So I have one final rapid round and then we're going to scratch this goddamn ticket here's my question type of the face to bottom the face using your own amounts that you said do you believe by your own definition that you will ever be wealthy?


(Group estimates and places hand between top and bottom of head)


Yannick  53:26

I've got I've got uh, a chin, and two real cute shoulder cuts.




By your own definition, do you believe you will ever be comfortable?


Vanessa  53:43

it's so it's a waver-y—I know I can make myself comfortable with my salary.


Yannick  53:51

but that's that's comfortable coming down to meet you, not you going to comfortable where you said (it was)—


Vanessa  53:56

That's me redefining my comfortable


Heather  54:00

I think that's my relationship with "wealthy." I just can't think about anything higher.


Juan Felipe  54:10

I just thought we're going by like —our, our monthly comfortable numbers. I think pretty high. I picked them, like a not insanely high one out of sheer guilt of thinking that, I could ever deserve that amount the money. Uh, Christ.


Scratch Gif.gif

[The group (finally) scratches their lottery ticket]


Juan Felipe 1:02:51

This has a lot of YouTube potential for some reason.


I did this piece in part, because I want to understand why would I unscratched that $100,000 A part of me got excited why? it's so stupid. I can sit here and tell you I know the exact percentages, the chances that you would win that ticket, I have bar graphs— I went and I took their numbers from their official rule sheet. And I ran them through and I double check them against each other to make sure that they're actually being fucking honest. I know their odds, I know it cannot happen. But as soon as I see that $100,000 A part of me still believes "they're gonna win at all." Which I always do, and I'm gonna scratch your bonus.


Juan Felipe

These things are so fancy.


(Yannick scratches the final prize slot)


Yannick 1:03:44
And because the word "mother" does not appear, it means that you have not won. So this is now a losing lottery ticket. Which is where this piece kind of started for me. It ended with me going at 4am from gas station to gas station in Philadelphia, asking the attendants "Hey, do you have that best mother ever lottery ticket"— weeks after Mother's Day? Only to finally have a man say to me? "Yeah, but we have a policy; we don't sell a lot of tickets between 8pm and 9am. It is not an hour for you to be doing this thing that you were doing." Because when he said "yes," I immediately said "I'll take 10" (group laughs). And I pray that that that man called his mother that night. This piece started for me is that—and Heather knows this —in 2017, I think this was the year that I started noticing because I was working in Center City in Philadelphia, and as I would walk around, I would just find spent lotto tickets all the time. And I swear to you, I'm sorry to curse this to you— Vanessa you'd like going around and seeing shit on the street, so I think you might be into this— You will see them all the time, if you look for them. And at a certain point I just kind of got obsessed with, like, I thought it was the weirdest thing to be finding. And at a certain point I started to feel uncomfortable, because I started to feel like this was an incredibly intimate thing to find, like such a weird sliver of somebody's ... hopes, expressed. And at 26— 25? no one knows —at the time, and feeling very "young, dumb and Marxist," A part of me was like, "well, that's America, in one image." Which is it's a lottery for a million dollars, and someone's gonna win it and it isn't you. But you might. What happens with this ticket now, is that I get to answer part of that question, which is I wanted to know, what were people going to spend their money on? So this is going in the Book. (shares book of past participants). You can go and see what all that meant. This is a really weird book. Because all of these entries you're seeing are from 2019. And none of those people know what's coming.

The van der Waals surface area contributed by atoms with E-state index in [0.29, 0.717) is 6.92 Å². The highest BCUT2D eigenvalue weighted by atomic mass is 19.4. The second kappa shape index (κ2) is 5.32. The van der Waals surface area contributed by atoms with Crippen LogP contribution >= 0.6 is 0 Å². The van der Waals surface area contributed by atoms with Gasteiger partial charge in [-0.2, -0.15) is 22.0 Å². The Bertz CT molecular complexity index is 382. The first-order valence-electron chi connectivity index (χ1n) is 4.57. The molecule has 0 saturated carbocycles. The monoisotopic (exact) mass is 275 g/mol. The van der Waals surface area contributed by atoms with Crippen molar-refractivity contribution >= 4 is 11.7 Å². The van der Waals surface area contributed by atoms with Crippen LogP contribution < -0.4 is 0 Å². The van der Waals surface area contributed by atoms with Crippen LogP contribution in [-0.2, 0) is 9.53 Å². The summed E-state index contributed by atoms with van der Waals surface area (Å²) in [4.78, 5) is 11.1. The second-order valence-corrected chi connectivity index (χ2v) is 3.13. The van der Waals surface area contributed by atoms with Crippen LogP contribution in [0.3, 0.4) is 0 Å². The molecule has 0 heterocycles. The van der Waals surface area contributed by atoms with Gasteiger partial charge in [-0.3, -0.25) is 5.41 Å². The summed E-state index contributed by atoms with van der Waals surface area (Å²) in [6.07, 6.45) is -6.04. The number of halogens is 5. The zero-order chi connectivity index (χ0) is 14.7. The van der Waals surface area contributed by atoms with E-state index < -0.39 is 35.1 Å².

Juan Felipe


Yannick 1:06:16

Every time I see — like I've been transcribing, I have to tell you guys— every time I see savings, there's a part of me that's like, "Oh, thank God," and a part of me, that's like, "it's not enough." Like, "they didn't win, no one won more than $10. Why does it matter to you?”



But, there is something to—you know, Juan was the one who brought up the idea of the taboo. That like, "whatever you do, don't say how much you make." And I brought up the taboo of, "whatever you do, don't go to New York and tell people how much your rent is in Philadelphia." Right? And I honestly, I care a lot about care. And I understand that, in some ways is a function of care. But I wonder who we're actually taking care of when we do that? Which sounds like a neat resolution to this piece. But there isn't one because I don't know how this piece ends yet. I think I'm still trying to find out what this piece is about. Because I think at the end of the day, I still find that lottery ticket. And as soon as my mind tries to comprehend an amount of money larger than $10— which is still what Yannick believes a sandwich should cost no more than, in the year 2021 of our Lord— as soon as I try and think about a number bigger than that, it all just goes kind of fuzzy. So maybe this is me trying to start by understanding any number bigger than that. I thought I'd start at $25,000.